For admission to Oregon State University, Vice President John Bockenstad analyzed the out-of-state population of colleges. Dubs Rule in a recent post on your blog about higher education data.
“Politics or the weather, whether it’s the weather or the political environment, has always played a role,” he said in an interview. “It may be a little different. I don’t necessarily think it’s the SCOTUS regime. I think it’s the state’s response and what it says, especially to young women but also to young men.”
As of Tuesday, seven states had banned almost all abortions, according to the report New York Times. Most states are expected to ban the process soon in most cases. Although thousands of students reacted by changing the decision of where to go to college, Bokensted said, Dubs The decision is unlikely to change the landscape of college admissions. It remains true, he said, that the ability to go to college in another state is generally a privilege reserved for wealthy students.
Not students, faculty
John V. Winters, a professor of economics at Iowa State University who has studied college-student migration, said in an email that large public universities in the South that attract students from outside the state take students from nearby states, which often have similar abortion laws.
“For UT-Austin, in particular, if some people decide to attend elsewhere, the university will roll down their waiting list and bring in as many students as they want,” he said.
Winters added that students going out of state for college may also be able to travel to a different state for abortion. But there is one constituency that he thinks will make the abortion ban effective when choosing a university: faculty members.
Elizabeth Eger, an art-history scholar at the University of Texas, whom she asked not to be named, spent last year on research vacation in California. On Monday, three days after the Supreme Court’s decision came down, two moving containers were ready to fill his driveway with his family’s belongings and taken back to Texas.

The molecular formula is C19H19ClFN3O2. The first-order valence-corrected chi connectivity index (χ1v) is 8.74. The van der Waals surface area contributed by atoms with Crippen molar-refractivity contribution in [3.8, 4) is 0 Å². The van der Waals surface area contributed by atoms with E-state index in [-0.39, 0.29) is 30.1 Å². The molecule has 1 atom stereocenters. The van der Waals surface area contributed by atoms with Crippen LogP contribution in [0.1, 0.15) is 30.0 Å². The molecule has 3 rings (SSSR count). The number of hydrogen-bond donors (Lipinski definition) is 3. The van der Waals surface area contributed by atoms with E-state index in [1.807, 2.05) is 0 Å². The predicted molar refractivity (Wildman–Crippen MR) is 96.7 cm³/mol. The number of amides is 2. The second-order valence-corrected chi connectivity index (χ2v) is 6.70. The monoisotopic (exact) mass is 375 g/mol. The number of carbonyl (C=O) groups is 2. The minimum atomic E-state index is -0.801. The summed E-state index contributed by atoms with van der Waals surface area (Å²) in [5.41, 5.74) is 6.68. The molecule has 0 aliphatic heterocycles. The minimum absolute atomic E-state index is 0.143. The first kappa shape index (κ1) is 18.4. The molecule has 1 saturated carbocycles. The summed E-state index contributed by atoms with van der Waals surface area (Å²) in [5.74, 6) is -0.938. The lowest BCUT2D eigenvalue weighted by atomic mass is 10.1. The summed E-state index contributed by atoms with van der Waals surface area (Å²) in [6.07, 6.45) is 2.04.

But Eger spent weekends on the phone with her sisters and friends in both Texas and California, worrying about the Supreme Court’s decision and the return.
“There’s a philosophical question of living in a regime that doesn’t believe I’m a fully autonomous human being with the power to make decisions about me,” Eger said. Then there are the practical questions. She has already given birth, but what if she becomes pregnant again? What happens if she has an abortion and then suspects an illegal abortion?
Some online comments among academics include calls to boycott conferences and presentations in abortion-prohibited states. She is anxious.
“The friends I talk to really find it scary and isolated,” she said. “Conversations about gender, race, physical autonomy are really what the Republican Party wants. Moving those conversations away from Texas seems unfavorable.
Raisa Rexer is an assistant professor of French at Vanderbilt University. Rexer is in the same position as Eger. She spent the last year in Brooklyn, on vacation, and plans to return to Nashville in August. For Rexer, deciding whether or not to live in Tennessee, where abortion bans are expected to apply, is a moral one. She worries that living in Tennessee will make her engage with laws that she disagrees with.
“The thing that bothers me the most is the sense of moral weight,” she said. “So much contradicts my beliefs.”
Rexer said she would help her students at the beginning of each semester if something happened to them, such as being sexually abused, although she reminded them she was a compulsory reporter. Once a year, a student asks for this kind of help. Rexer thinks that if a student later helps to have an illegal abortion, she may one day be held responsible.
Thinking about quitting also feels like a privilege for Rexer. So far, he plans to stay.
“Deciding to leave or stay where the laws are contrary to our personal beliefs means we are abandoning our careers,” she said. Rexer’s research area is 19th-century French literature and culture, and the year he was employed at Vanderbilt, three positions were available throughout the country. It is not easy to pick it up and move to another state.
Isha Trivedi contributed reporting.